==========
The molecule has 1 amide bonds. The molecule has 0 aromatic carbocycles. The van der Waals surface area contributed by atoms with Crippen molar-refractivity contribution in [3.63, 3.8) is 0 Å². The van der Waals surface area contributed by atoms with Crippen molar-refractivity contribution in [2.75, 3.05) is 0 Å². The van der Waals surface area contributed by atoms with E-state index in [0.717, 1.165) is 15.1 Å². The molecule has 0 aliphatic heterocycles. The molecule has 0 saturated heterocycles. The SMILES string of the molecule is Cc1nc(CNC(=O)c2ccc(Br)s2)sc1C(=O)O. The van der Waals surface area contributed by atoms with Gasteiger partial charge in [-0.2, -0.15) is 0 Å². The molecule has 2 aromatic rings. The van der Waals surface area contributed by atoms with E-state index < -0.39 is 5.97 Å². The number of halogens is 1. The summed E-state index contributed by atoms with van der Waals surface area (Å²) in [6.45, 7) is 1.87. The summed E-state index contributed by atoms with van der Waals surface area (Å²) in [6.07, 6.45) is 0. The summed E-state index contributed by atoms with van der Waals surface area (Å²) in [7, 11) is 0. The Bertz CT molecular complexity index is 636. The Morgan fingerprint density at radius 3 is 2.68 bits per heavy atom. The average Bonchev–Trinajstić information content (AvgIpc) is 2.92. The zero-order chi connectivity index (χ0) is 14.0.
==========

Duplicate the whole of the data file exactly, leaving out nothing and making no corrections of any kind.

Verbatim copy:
The molecule has 1 amide bonds. The molecule has 0 aromatic carbocycles. The van der Waals surface area contributed by atoms with Crippen molar-refractivity contribution in [3.63, 3.8) is 0 Å². The van der Waals surface area contributed by atoms with Crippen molar-refractivity contribution in [2.75, 3.05) is 0 Å². The van der Waals surface area contributed by atoms with E-state index in [0.717, 1.165) is 15.1 Å². The molecule has 0 aliphatic heterocycles. The molecule has 0 saturated heterocycles. The SMILES string of the molecule is Cc1nc(CNC(=O)c2ccc(Br)s2)sc1C(=O)O. The van der Waals surface area contributed by atoms with Gasteiger partial charge in [-0.2, -0.15) is 0 Å². The molecule has 2 aromatic rings. The van der Waals surface area contributed by atoms with E-state index < -0.39 is 5.97 Å². The number of halogens is 1. The summed E-state index contributed by atoms with van der Waals surface area (Å²) in [6.45, 7) is 1.87. The summed E-state index contributed by atoms with van der Waals surface area (Å²) in [6.07, 6.45) is 0. The summed E-state index contributed by atoms with van der Waals surface area (Å²) in [7, 11) is 0. The Bertz CT molecular complexity index is 636. The Morgan fingerprint density at radius 3 is 2.68 bits per heavy atom. The average Bonchev–Trinajstić information content (AvgIpc) is 2.92. The zero-order chi connectivity index (χ0) is 14.0.